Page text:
Strong Bipartisan Support for Water Infrastructure Bill
📅 Wed December 21, 2016 - National Edition #26
In the final weeks of the lame-duck session, a national poll released Dec. 2 by the Association of Equipment Manufacturers (AEM) found that voters strongly support federal funding for water pipelines and waterways as well as for resources that prevent drinking water contamination crises, like those that occurred in Flint, Mich.
The findings were part of a national poll commissioned by AEM to gauge voter perceptions and attitudes about United States water infrastructure broadly and the Water Resources Development Act (WRDA) of 2016 specifically, a major water infrastructure resource authorization bill currently awaiting final passage in the lame-duck Congress.
“Improving and modernizing U.S. infrastructure overall, and in this case, water infrastructure, continues to be a bipartisan priority among voters,” said Dennis Slater, AEM president. “Congressional leaders in both the U.S. Senate and House are to be commended for taking action on their respective versions of a 2016 WRDA bill, but should reach consensus on a final version before the 114th Congress adjourns.”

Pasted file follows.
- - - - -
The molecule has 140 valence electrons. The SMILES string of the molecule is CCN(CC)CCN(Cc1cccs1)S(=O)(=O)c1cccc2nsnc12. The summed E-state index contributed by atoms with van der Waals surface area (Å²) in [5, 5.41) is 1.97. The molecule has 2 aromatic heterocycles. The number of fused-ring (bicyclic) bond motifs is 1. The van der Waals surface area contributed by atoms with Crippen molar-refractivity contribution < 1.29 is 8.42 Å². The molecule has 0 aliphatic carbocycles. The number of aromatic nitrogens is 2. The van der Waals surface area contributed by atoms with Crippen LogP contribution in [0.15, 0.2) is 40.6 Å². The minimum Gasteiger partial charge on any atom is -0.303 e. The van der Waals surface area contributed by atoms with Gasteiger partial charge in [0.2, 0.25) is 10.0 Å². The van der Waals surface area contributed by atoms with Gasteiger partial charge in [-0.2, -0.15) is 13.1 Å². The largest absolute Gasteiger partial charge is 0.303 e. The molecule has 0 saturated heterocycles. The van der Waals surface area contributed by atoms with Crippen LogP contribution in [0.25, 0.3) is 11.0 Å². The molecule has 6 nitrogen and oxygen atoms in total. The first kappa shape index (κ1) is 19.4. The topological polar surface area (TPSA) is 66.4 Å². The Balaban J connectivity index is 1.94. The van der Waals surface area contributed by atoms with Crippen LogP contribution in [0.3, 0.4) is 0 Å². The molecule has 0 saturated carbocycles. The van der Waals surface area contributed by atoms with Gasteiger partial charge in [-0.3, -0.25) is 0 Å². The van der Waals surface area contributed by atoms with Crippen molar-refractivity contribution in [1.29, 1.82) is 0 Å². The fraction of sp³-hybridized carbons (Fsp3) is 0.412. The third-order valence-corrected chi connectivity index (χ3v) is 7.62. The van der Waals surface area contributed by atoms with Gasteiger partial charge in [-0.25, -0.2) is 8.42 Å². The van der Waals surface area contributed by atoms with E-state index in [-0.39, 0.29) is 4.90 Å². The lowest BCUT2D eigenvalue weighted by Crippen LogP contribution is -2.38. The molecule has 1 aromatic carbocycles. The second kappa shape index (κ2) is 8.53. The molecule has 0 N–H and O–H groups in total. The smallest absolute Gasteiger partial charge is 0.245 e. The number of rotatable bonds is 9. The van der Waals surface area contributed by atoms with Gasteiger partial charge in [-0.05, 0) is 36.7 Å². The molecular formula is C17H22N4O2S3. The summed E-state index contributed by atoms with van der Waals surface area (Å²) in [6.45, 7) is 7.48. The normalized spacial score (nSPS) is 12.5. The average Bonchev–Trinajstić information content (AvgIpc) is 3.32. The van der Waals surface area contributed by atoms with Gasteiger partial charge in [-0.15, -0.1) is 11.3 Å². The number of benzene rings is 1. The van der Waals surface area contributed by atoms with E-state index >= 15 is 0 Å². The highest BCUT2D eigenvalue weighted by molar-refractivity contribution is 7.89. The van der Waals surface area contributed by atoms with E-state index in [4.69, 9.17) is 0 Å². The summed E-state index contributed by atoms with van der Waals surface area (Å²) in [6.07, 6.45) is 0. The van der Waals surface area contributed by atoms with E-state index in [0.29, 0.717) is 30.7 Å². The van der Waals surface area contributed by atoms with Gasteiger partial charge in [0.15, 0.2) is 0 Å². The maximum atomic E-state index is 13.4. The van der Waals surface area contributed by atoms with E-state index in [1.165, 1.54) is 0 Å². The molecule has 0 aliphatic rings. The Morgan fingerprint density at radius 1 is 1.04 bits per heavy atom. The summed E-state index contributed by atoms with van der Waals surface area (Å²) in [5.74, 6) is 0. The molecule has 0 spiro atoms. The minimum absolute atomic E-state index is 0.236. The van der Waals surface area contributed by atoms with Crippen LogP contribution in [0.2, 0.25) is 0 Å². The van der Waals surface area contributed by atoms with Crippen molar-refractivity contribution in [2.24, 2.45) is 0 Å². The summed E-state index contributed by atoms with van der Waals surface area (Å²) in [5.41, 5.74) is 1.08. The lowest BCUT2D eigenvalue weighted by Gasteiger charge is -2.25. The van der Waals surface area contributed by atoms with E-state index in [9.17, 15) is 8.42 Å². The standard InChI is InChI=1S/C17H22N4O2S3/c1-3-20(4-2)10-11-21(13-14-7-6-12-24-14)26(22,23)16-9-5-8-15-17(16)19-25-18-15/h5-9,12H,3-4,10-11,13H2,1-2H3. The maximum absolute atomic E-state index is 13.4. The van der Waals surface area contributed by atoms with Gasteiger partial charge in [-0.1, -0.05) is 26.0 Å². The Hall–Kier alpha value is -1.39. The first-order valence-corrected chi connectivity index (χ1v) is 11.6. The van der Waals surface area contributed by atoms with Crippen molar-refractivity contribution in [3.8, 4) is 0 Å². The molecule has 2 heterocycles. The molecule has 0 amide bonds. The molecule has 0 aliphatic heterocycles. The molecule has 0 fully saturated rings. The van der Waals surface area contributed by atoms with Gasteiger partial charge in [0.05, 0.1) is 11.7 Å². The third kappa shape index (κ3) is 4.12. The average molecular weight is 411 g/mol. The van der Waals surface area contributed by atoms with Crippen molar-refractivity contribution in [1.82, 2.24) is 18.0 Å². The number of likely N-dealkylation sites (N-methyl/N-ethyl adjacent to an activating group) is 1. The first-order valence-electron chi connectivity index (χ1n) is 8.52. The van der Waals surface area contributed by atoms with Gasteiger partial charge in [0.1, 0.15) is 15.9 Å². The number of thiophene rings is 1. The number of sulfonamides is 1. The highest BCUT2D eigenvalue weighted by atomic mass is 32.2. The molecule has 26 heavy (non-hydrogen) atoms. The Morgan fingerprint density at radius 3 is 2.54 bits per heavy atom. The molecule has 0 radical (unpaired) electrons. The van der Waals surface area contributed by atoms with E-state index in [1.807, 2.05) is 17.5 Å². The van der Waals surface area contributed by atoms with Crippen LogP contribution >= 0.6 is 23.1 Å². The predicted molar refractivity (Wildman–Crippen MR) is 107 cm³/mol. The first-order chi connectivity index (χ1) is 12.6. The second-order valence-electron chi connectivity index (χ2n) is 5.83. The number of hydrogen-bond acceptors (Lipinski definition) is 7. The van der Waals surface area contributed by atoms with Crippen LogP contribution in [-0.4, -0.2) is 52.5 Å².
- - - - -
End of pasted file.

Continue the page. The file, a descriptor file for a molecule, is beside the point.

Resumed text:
The national poll identified a number of key findings, including:
• A majority (54 percent) of registered voters say that U.S. water infrastructure is in fair or poor condition.
• Nearly seven out of 10 (67 percent) of the surveyed population believe that the federal government should spend somewhat more or much more on water pipelines and waterways.
• More than seven out of every 10 (74 percent) registered voters either support or strongly support Congress passing WRDA.
• A clear majority (73 percent) of registered voters are either somewhat or much more likely to support WRDA when they learn that it might prevent drinking water crises such as the one in Flint, Mich.
The national poll was conducted as part of AEM's ongoing efforts to develop a long-term national vision for U.S. infrastructure through its Infrastructure Vision 2050 initiative.
For more information, visit www.aem.org.